The Port Gibson Reveille newspaper is one of the state's oldest papers and one of the few independent papers left anywhere. Emma Crisler is the editor. Although being the editor of a newspaper is not what she intended to do in life.
The Reveille keeps a watch on Port Gibson from its building on one end of Market Street, downtown. The building survived the fire back in the 1830s. People come and go all day bringing newsworthy items or to ask questions.
Emma Crisler sits behind the publisher's desk nowadays. Her predecessors keep watch over her from their portraits hanging on the wall.
Her husband's grandfather bought out his partners in 1898 becoming sole owner of the newspaper. He passed the torch to his son in the 1940s. Then on to Emma's husband Ed who was editor and publisher until his death in 1998, just shy of the newspaper 100th anniversary.
It has been Emma's paper since then. And she's very quick to tell you her relationship to the newspaper.
"I married it," said Emma. "Yea. I married it in 1969. I married the man who wound up being the editor. His father was then the editor, with his mother."
Although the paper is composed on a computer and Marge Bufkin burns it to a disk and takes it to Vicksburg every Thursday to be printed by the folks at the Post, Emma still prefers a typewriter on which to write her articles and editorials.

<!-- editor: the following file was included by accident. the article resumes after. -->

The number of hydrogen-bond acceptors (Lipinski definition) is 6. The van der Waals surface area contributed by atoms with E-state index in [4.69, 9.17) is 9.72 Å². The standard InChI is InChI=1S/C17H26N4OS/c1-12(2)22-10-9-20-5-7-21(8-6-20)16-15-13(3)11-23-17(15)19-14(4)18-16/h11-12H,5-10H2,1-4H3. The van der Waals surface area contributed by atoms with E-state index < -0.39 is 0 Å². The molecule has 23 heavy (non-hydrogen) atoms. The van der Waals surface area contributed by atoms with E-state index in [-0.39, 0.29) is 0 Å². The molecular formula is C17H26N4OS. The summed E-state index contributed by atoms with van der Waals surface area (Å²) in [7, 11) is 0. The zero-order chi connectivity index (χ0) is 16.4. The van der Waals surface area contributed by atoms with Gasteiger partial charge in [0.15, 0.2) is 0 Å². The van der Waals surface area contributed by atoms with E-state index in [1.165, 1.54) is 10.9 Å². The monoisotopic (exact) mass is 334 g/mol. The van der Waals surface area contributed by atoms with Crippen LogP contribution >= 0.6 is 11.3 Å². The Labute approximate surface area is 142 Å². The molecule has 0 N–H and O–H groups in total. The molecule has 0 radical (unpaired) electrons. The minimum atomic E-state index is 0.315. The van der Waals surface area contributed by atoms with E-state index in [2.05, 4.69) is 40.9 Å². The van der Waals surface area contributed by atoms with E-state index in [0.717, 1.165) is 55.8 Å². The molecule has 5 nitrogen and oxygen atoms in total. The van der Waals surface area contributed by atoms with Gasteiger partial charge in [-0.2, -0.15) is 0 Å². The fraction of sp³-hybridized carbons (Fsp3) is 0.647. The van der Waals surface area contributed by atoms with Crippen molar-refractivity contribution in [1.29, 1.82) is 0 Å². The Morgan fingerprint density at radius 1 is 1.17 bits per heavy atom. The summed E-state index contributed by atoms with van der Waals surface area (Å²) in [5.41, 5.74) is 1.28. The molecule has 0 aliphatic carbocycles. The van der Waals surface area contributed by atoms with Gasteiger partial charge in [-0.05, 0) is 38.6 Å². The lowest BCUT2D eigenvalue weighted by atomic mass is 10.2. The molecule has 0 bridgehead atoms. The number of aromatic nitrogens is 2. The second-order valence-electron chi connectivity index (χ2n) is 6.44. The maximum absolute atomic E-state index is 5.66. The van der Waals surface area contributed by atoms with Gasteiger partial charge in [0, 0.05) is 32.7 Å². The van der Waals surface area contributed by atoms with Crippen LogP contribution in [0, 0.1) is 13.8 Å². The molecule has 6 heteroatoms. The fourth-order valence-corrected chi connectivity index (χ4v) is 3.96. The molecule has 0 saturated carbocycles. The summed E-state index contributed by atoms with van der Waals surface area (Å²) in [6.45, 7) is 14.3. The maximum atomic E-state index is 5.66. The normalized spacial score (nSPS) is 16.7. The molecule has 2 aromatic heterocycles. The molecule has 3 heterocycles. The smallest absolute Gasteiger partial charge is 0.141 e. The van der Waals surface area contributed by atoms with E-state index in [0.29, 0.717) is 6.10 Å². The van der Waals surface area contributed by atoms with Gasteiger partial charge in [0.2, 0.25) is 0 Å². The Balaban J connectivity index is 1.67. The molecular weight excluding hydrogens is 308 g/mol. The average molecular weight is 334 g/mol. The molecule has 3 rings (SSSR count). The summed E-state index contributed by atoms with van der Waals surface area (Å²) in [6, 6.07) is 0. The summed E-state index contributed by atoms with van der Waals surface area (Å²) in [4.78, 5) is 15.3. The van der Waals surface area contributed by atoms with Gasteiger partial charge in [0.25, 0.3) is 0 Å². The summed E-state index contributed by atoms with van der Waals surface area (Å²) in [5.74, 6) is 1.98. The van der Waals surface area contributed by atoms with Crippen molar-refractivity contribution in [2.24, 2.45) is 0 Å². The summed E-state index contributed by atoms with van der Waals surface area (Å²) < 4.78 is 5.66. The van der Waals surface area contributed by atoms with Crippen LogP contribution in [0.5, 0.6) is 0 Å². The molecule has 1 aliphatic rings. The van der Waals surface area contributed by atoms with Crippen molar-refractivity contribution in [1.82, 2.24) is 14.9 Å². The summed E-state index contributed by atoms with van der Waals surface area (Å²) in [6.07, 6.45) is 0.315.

"I'm a typewriter lady. Always will be," said Emma. "Sorry, I don't want to touch the computer. You have to know my handwriting is terrible. So my daddy got me a typewriter in the 8th grade. So I've been at it for a while. And there it is. That's the one I started out on."
And believe it or not, even typewriters came with spell check. That's it right next to it, the big, thick dictionary.
Emma's philosophy of what a small town paper should be hasn't changed over time.
"Hopefully you're going to have good news every time on the front page. It's not always possible," she said. "But that's what you want. Upbeat. Positivity. Yea, gotta have it. And of course I have editorial privilege. Which I hit ‘em as hard as you can and too bad if they get mad at you, I don't care."
Newspaper is an industry that has mechanically reinvented itself from old hand-set type presses to computers. But the end product is still the same. Turn out a front page that reflects the community. And use your editorials to change things for the good if you can.
That's also century-old family tradition for Emma Crisler and the Port Gibson Reveille.
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